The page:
for rhetorical ornament and effect; who would not, at once perceive, that his own heart attached very little consequence to the message of the Lord, which he was professedly de: livering? It would be utterly in vain to tell us, that he did indeed feel, and that he was a faithful, and learned, and pious minister of Christ. We could not resist the evidence of our senses, and to deliver the truth, in a dull and heartless, or careless and indifferent manner, could scárcely fail, according to the very laws of human feeling, to prejudice the hearer's mind in some degree either against the speaker, or against it. Nothing, as has already been intimated, can make amends for the actual want of feeling on the part of the ministry of Christ. Where however, it does exist, it cannot fail to exhibit itself. private christian, much more any minister of Christ, be free from blame, when destitute of all feeling appropriate to the truths of religion? It is the very evidence, requisite in the nature of things, to demonstrate to others the reality of his faitl, profeso:d, and to bring the truth, under cireumstances favorable for its reception, to bear upon the minds or others? This is the demonstration of the Spirit-the convincing evidence of its being truth, which the minister of Christ publishes,-the very truth and message of God, of which he has no doubts,-through which the Spirit mores and excites, and stirs his own spirit within him,--and which thus, by the very laws of human sympathy, and through the energy of the Spirit, present at the time, comes with convincing light and power to the minds of the hearers. Who can fail to see, and to feel, the immense necessity of this thing, in order to the successful administration of the word?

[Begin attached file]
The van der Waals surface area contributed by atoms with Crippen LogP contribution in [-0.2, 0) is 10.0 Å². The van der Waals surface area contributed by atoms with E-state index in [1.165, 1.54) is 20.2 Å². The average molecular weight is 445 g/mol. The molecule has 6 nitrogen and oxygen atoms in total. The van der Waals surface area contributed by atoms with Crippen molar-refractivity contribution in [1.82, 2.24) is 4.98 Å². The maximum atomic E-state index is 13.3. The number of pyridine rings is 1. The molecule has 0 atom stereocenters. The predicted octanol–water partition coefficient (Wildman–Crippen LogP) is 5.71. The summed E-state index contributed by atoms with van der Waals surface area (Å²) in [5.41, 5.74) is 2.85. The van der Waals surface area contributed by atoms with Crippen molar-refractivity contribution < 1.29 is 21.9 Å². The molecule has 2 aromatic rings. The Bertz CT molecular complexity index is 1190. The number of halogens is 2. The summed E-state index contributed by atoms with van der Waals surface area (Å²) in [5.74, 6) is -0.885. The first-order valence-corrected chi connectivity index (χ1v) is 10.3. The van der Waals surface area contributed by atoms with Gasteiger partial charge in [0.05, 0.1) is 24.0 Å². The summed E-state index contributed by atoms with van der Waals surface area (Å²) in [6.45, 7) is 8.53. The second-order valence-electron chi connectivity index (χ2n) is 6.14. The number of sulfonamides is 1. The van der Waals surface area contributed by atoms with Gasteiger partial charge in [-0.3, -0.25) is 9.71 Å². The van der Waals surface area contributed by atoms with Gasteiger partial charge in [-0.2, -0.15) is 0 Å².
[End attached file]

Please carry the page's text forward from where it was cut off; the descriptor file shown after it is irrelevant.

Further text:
This decp, heart-felt, moving, spirit-stirring, belica of the truth, on our part, as ambassadors of Jesus Christ, is necessary to prove to those that hear us, that we do indeed believe the messages of God by us. If wanting, it willeseite in others the suspicion, and indeed gencratethe